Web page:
The effect of AKBA on COX-2 promoter activity induced by TNF was analyzed by luciferase assay as previously described (40). A293 cells were seeded at a concentration of 1 × 105 cells per well in 12-well plates. After overnight culture, the cells in each well were transfected with 0.5 μg of DNA consisting of COX-2 promoter-luciferase reporter plasmid by FuGENE 6 (Roche). The COX-2 promoter (−375 to +59), which was amplified from human genomic DNA by using the primers 5′-GAGTCTCTTATTTATTTTT-3′ (sense) and 5′-GCTGCTGAGGAGTT CCTGGACGTGC-3′ (antisense), was kindly provided by Dr. X.-C. Xu (University of Texas M. D. Anderson Cancer Center). After 24 h of transfection, the cells were incubated with AKBA for 12 h. The cells were then exposed to 1 nM TNF for 24 h and harvested. Luciferase activity was measured using the Promega luciferase assay system and detected with a Victor 3 microplate reader (PerkinElmer).
The relative expression of COX-2 mRNA was analyzed using RT-PCR with β-actin as an internal control. Cells were washed and suspended in TRIzol reagent, and total RNA was extracted according to the manufacturer’s instructions (Invitrogen Life Technologies). We performed this assay as previously described (37). The primer sequences for COX-2 were 5′-TTCAAATGAGATTGTGGGAAAATTGCT-3′ (sense) and 5′-AGATCATCTCTGCCTGAGTATCTT-3′ (antisense). For β-actin, the primer sequences were 5′-GGGTCAGAAGGATTCCTATG-3′ (sense) and 5′-GGTCTCAAACAT GATCTGGG-3′ (antisense). The reaction was performed at 50°C for 30 min; 94°C for 2 min; and 35 cycles at 94°C for 15 s, 60°C for 30 s, and 72°C for 1 min with an extension at 72°C for 10 min. PCR products were run on 2% agarose gel and then stained with ethidium bromide. Stained bands were visualized under UV light and photographed.
Chromatin immunoprecipitation (ChIP) assay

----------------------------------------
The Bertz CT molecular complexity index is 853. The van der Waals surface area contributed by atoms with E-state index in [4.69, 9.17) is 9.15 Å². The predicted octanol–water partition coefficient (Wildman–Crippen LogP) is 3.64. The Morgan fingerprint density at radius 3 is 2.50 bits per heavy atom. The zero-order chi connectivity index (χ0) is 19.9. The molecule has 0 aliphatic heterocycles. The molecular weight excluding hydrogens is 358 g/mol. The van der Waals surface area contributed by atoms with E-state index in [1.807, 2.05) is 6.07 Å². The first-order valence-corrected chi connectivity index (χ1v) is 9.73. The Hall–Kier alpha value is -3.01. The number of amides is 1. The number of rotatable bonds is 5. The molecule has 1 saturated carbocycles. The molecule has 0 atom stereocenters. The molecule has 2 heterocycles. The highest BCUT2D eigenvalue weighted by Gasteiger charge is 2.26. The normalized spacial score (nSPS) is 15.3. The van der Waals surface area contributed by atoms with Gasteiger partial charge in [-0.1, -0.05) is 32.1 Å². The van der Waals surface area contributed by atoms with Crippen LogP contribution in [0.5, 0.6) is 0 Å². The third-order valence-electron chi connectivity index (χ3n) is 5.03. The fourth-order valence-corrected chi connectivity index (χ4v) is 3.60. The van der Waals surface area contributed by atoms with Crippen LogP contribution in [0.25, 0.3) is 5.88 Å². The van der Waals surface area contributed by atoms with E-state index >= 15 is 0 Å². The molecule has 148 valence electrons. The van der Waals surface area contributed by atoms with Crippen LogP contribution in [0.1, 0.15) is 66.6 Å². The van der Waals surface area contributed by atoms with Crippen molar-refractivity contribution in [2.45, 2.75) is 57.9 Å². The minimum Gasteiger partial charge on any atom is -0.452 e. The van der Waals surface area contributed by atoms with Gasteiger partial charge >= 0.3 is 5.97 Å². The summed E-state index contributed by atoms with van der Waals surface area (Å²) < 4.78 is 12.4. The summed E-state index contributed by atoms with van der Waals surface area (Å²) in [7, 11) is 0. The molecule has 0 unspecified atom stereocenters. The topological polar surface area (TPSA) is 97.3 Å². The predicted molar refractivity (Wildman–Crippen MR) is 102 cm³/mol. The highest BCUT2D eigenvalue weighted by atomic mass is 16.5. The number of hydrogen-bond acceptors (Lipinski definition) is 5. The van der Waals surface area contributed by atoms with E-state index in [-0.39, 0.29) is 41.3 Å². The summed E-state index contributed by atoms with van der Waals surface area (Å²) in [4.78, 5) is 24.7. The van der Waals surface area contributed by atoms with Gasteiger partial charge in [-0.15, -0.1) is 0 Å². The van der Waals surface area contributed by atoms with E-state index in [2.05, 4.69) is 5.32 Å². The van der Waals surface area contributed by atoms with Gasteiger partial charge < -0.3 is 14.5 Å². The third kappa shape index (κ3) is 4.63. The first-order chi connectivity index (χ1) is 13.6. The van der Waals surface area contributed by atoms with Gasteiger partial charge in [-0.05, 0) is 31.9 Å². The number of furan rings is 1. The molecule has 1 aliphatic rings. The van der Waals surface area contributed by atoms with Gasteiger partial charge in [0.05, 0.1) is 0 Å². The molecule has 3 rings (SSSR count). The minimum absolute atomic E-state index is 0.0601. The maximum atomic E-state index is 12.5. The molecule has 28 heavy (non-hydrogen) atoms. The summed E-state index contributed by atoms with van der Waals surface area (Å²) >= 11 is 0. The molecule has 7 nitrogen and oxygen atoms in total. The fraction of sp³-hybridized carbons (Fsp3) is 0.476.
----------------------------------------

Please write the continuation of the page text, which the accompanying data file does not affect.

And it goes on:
The effect of AKBA on NF-κB binding to COX-2 promoter was analyzed by ChIP assay as previously described (41), with the following exceptions. Briefly, TNF-treated and untreated cells were fixed with 1% formaldehyde for 8 min to cross-link proteins to DNA. The cells were collected, washed twice in PBS, and then washed sequentially for 10 min in ice-cold solution 1 (0.25% Triton X-100, 10 mM EDTA, 0.5 mM EGTA, and 10 mM HEPES (pH 7.5)) and solution 2 (0.2 M NaCl, 1 mM EDTA, 0.5 mM EGTA, and 10 mM HEPES (pH 7.5)). The pellet was resuspended in lysis buffer (150 mM NaCl, 25 mM Tris-Cl (pH 7.5), 5 mM EDTA, 1% Triton X-100, 0.1% SDS, 0.5% sodium deoxycholate, and protease inhibitors) and sonicated eight times for 15-s bursts. The lysate was diluted to 1 ml in lysis buffer, and an aliquot (2%) was saved as input. Lysate was precleared with salmon sperm/protein A-agarose (Upstate Biotechnology). Anti-p65 Ab (2.5 μg) was added to the lysate, which was incubated overnight at 4°C. Immunoprecipitated complexes were collected by adding salmon sperm/protein A-agarose slurry for 1 h at 4°C. Immunoprecipitates were washed once sequentially with radioimmune precipitation assay buffer (150 mM NaCl, 50 mM Tris-HCl (pH 8.0), 0.1% SDS, 0.5% sodium deoxycholate, and 1.0% Nonidet P-40), high-salt wash buffer (500 mM NaCl, 1.0% Nonidet P-40, 0.1% SDS, and 50 mM Tris-Cl (pH 8.0)), and LiCl wash buffer (250 mM LiCl, 1.0% Nonidet P-40, 0.5% sodium deoxycholate, 1 mM EDTA, and 50 mM Tris-Cl (pH 8.0)) and then twice with TE buffer (10 mM Tris-Cl (pH 8.0), and 1 mM EDTA). The beads were then treated overnight with RNase (50 μg/ml) and proteinase K at 37°C for 30 min. Cross-links were reversed at 65°C, and the DNA was extracted twice with phenol/chloroform and coprecipitated with yeast tRNA. The DNA was dissolved in 25 μl of the TE buffer, and then 5 μl of final DNA solution or 0.5 μl of input control was subjected to PCR.